The final callback we will define to provide information to Twisted is getMailData :
def getMailData(self): return StringIO.StringIO(self.mailData)
This one is quite simple as well: it returns a file or a file-like object which contains the message contents. In our case, we return a``StringIO`` since we already have a string containing our message. If the contents of the file returned by``getMailData`` span multiple lines (as email messages often do), the lines should be \n delimited (as they would be when opening a text file in the "rt" mode): necessary newline translation will be performed by SMTPClient automatically.
There is one more new callback method defined in smtpclient-7.tac. This one isn't for providing information about the messages to Twisted, but for Twisted to provide information about the success or failure of the message transmission to the application:
def sentMail(self, code, resp, numOk, addresses, log): print 'Sent', numOk, 'messages'
Each of the arguments to sentMail provides some information about the success or failure of the message transmission transaction. code is the response code from the ultimate command. For successful transactions, it will be 250. For transient failures (those which should be retried), it will be between 400 and 499, inclusive. For permanent failures (this which will never work, no matter how many times you retry them), it will be between 500 and 599.
Thus far we have succeeded in creating a Twisted client application which starts up, connects to a (possibly) remote host, transmits some data, and disconnects. Notably missing, however, is application shutdown. Hitting ^C is fine during development, but it's not exactly a long-term solution. Fortunately, programmatic shutdown is extremely simple. :download:`smtpclient-8.tac` extends``sentMail`` with these two lines:
from twisted.internet import reactor reactor.stop()
The stop method of the reactor causes the main event loop to exit, allowing a Twisted server to shut down. With this version of the example, we see that the program actually terminates after sending the message, without user-intervention:
One task remains to be completed in this tutorial SMTP client: instead of always sending mail through a well-known host, we will look up the mail exchange server for the recipient address and try to deliver the message to that host.
In :download:`smtpclient-9.tac` , we'll take the first step towards this feature by defining a function which returns the mail exchange host for a particular domain:
def getMailExchange(host): return 'localhost'
Obviously this doesn't return the correct mail exchange host yet (in fact, it returns the exact same host we have been using all along), but pulling out the logic for determining which host to connect to into a function like this is the first step towards our ultimate goal. Now that we have getMailExchange , we'll call it when constructing our TCPClient service:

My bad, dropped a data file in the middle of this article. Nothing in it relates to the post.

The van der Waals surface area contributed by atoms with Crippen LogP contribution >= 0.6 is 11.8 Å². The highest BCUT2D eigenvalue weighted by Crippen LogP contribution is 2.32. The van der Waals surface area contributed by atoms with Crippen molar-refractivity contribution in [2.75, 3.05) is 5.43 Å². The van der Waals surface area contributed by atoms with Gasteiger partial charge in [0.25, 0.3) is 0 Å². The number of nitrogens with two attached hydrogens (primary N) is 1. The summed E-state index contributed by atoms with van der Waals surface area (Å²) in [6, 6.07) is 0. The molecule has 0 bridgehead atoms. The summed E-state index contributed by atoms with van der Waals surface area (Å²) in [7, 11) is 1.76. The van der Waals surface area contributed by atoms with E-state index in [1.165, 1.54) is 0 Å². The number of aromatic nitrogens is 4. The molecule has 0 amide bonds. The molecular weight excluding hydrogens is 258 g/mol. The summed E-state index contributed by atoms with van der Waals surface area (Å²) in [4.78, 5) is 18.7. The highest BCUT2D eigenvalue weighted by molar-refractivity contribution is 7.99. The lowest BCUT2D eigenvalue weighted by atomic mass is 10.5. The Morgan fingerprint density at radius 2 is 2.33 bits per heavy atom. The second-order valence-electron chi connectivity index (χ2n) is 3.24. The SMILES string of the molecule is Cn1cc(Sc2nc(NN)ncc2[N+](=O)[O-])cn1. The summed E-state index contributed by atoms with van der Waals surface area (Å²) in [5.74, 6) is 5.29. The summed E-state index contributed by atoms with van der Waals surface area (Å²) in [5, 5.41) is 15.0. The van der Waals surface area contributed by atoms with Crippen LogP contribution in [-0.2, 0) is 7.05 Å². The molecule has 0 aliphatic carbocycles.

smtpClientService = internet.TCPClient( getMailExchange('example.net'), 25, smtpClientFactory)
We'll expand on the definition of getMailExchange in the next example.
In the previous example we defined getMailExchange to return a string representing the mail exchange host for a particular domain. While this was a step in the right direction, it turns out not to be a very big one. Determining the mail exchange host for a particular domain is going to involve network traffic (specifically, some DNS requests). These might take an arbitrarily large amount of time, so we need to introduce a Deferred to represent the result of getMailExchange . :download:`smtpclient-10.tac` redefines it thusly:
def getMailExchange(host): return defer.succeed('localhost')
defer.succeed is a function which creates a new``Deferred`` which already has a result, in this case``'localhost'`` . Now we need to adjust our``TCPClient`` -constructing code to expect and properly handle this Deferred :
def cbMailExchange(exchange): smtpClientFactory = SMTPClientFactory() smtpClientService = internet.TCPClient(exchange, 25, smtpClientFactory) smtpClientService.setServiceParent(application) getMailExchange('example.net').addCallback(cbMailExchange)
An in-depth exploration of Deferred s is beyond the scope of this document. For such a look, see the Deferred Reference TCPClient until the``Deferred`` returned by getMailExchange fires. Once it does, we proceed normally through the creation of our``SMTPClientFactory`` and TCPClient , as well as set the TCPClient 's service parent, just as we did in the previous examples.
At last we're ready to perform the mail exchange lookup. We do this by calling on an object provided specifically for this task,``twisted.mail.relaymanager.MXCalculator`` :
def getMailExchange(host): def cbMX(mxRecord): return str(mxRecord.exchange) return relaymanager.MXCalculator().getMX(host).addCallback(cbMX)
Because getMX returns a Record_MX object rather than a string, we do a little bit of post-processing to get the results we want. We have already converted the rest of the tutorial application to expect a Deferred from``getMailExchange`` , so no further changes are required. :download:`smtpclient-11.tac` completes this tutorial by being able to both look up the mail exchange host for the recipient domain, connect to it, complete an SMTP transaction, report its results, and finally shut down the reactor.